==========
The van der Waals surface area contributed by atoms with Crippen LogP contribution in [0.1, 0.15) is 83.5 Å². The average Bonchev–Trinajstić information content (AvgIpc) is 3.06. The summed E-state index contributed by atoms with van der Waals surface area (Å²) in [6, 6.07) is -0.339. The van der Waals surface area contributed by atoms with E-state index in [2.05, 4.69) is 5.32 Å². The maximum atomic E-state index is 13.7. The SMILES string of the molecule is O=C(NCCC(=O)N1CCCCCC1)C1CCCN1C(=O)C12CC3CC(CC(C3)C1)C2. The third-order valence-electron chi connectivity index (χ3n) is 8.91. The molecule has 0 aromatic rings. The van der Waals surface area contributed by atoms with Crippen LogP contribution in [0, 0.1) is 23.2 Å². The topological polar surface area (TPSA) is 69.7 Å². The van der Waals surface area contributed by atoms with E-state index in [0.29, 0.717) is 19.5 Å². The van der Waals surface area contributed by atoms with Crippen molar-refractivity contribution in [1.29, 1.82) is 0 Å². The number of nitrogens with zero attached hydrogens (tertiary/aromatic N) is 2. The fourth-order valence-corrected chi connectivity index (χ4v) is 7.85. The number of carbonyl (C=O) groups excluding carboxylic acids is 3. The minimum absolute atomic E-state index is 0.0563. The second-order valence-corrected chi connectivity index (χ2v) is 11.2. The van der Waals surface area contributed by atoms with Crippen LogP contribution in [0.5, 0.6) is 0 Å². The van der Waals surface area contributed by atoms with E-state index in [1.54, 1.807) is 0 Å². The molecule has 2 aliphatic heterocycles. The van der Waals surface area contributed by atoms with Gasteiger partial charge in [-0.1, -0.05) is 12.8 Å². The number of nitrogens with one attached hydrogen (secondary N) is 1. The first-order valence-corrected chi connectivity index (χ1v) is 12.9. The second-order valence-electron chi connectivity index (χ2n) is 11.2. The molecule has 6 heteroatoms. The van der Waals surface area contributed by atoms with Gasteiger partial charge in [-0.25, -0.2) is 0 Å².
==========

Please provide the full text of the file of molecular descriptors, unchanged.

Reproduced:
The van der Waals surface area contributed by atoms with Crippen LogP contribution in [0.1, 0.15) is 83.5 Å². The average Bonchev–Trinajstić information content (AvgIpc) is 3.06. The summed E-state index contributed by atoms with van der Waals surface area (Å²) in [6, 6.07) is -0.339. The van der Waals surface area contributed by atoms with E-state index in [2.05, 4.69) is 5.32 Å². The maximum atomic E-state index is 13.7. The SMILES string of the molecule is O=C(NCCC(=O)N1CCCCCC1)C1CCCN1C(=O)C12CC3CC(CC(C3)C1)C2. The third-order valence-electron chi connectivity index (χ3n) is 8.91. The molecule has 0 aromatic rings. The van der Waals surface area contributed by atoms with Crippen LogP contribution in [0, 0.1) is 23.2 Å². The topological polar surface area (TPSA) is 69.7 Å². The van der Waals surface area contributed by atoms with E-state index in [0.29, 0.717) is 19.5 Å². The van der Waals surface area contributed by atoms with Crippen molar-refractivity contribution in [1.29, 1.82) is 0 Å². The number of nitrogens with zero attached hydrogens (tertiary/aromatic N) is 2. The fourth-order valence-corrected chi connectivity index (χ4v) is 7.85. The number of carbonyl (C=O) groups excluding carboxylic acids is 3. The minimum absolute atomic E-state index is 0.0563. The second-order valence-corrected chi connectivity index (χ2v) is 11.2. The van der Waals surface area contributed by atoms with Crippen LogP contribution in [0.5, 0.6) is 0 Å². The van der Waals surface area contributed by atoms with E-state index in [1.54, 1.807) is 0 Å². The molecule has 2 aliphatic heterocycles. The van der Waals surface area contributed by atoms with Gasteiger partial charge in [-0.1, -0.05) is 12.8 Å². The number of nitrogens with one attached hydrogen (secondary N) is 1. The first-order valence-corrected chi connectivity index (χ1v) is 12.9. The second-order valence-electron chi connectivity index (χ2n) is 11.2. The molecule has 6 heteroatoms. The van der Waals surface area contributed by atoms with Gasteiger partial charge in [-0.25, -0.2) is 0 Å².